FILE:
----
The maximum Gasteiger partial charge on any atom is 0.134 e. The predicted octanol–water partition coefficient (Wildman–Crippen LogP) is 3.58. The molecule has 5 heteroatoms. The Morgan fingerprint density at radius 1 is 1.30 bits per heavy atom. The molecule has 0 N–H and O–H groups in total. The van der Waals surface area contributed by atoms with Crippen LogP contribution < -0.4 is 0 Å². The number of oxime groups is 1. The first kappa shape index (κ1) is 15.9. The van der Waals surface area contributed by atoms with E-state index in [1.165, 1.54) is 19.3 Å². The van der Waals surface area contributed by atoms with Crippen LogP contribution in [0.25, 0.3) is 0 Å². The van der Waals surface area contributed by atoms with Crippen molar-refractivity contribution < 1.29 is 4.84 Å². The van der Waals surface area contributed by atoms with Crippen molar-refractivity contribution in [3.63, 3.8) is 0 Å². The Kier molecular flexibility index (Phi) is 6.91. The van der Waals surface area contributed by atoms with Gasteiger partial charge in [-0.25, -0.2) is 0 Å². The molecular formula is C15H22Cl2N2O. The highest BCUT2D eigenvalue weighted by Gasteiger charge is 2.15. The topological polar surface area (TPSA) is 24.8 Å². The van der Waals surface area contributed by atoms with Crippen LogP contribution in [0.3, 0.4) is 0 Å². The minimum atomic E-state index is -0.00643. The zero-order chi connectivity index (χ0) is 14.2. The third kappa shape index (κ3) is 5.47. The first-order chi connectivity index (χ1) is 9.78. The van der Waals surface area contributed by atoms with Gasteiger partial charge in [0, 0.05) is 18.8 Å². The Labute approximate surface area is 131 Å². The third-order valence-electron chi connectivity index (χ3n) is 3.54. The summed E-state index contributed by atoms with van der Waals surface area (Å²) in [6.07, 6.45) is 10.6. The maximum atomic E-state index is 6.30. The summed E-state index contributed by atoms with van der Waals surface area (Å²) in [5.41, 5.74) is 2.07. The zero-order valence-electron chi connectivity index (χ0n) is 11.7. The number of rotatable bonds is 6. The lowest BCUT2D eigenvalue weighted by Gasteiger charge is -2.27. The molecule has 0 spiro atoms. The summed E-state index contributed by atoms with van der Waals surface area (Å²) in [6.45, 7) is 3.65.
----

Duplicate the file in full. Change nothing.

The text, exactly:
The maximum Gasteiger partial charge on any atom is 0.134 e. The predicted octanol–water partition coefficient (Wildman–Crippen LogP) is 3.58. The molecule has 5 heteroatoms. The Morgan fingerprint density at radius 1 is 1.30 bits per heavy atom. The molecule has 0 N–H and O–H groups in total. The van der Waals surface area contributed by atoms with Crippen LogP contribution < -0.4 is 0 Å². The number of oxime groups is 1. The first kappa shape index (κ1) is 15.9. The van der Waals surface area contributed by atoms with E-state index in [1.165, 1.54) is 19.3 Å². The van der Waals surface area contributed by atoms with Crippen LogP contribution in [0.25, 0.3) is 0 Å². The van der Waals surface area contributed by atoms with Crippen molar-refractivity contribution < 1.29 is 4.84 Å². The van der Waals surface area contributed by atoms with Crippen molar-refractivity contribution in [3.63, 3.8) is 0 Å². The Kier molecular flexibility index (Phi) is 6.91. The van der Waals surface area contributed by atoms with Gasteiger partial charge in [-0.25, -0.2) is 0 Å². The molecular formula is C15H22Cl2N2O. The highest BCUT2D eigenvalue weighted by Gasteiger charge is 2.15. The topological polar surface area (TPSA) is 24.8 Å². The van der Waals surface area contributed by atoms with Crippen LogP contribution in [0.3, 0.4) is 0 Å². The minimum atomic E-state index is -0.00643. The zero-order chi connectivity index (χ0) is 14.2. The third kappa shape index (κ3) is 5.47. The first-order chi connectivity index (χ1) is 9.78. The van der Waals surface area contributed by atoms with Gasteiger partial charge in [0, 0.05) is 18.8 Å². The Labute approximate surface area is 131 Å². The third-order valence-electron chi connectivity index (χ3n) is 3.54. The summed E-state index contributed by atoms with van der Waals surface area (Å²) in [6.07, 6.45) is 10.6. The maximum atomic E-state index is 6.30. The summed E-state index contributed by atoms with van der Waals surface area (Å²) in [5.41, 5.74) is 2.07. The zero-order valence-electron chi connectivity index (χ0n) is 11.7. The number of rotatable bonds is 6. The lowest BCUT2D eigenvalue weighted by Gasteiger charge is -2.27. The molecule has 0 spiro atoms. The summed E-state index contributed by atoms with van der Waals surface area (Å²) in [6.45, 7) is 3.65.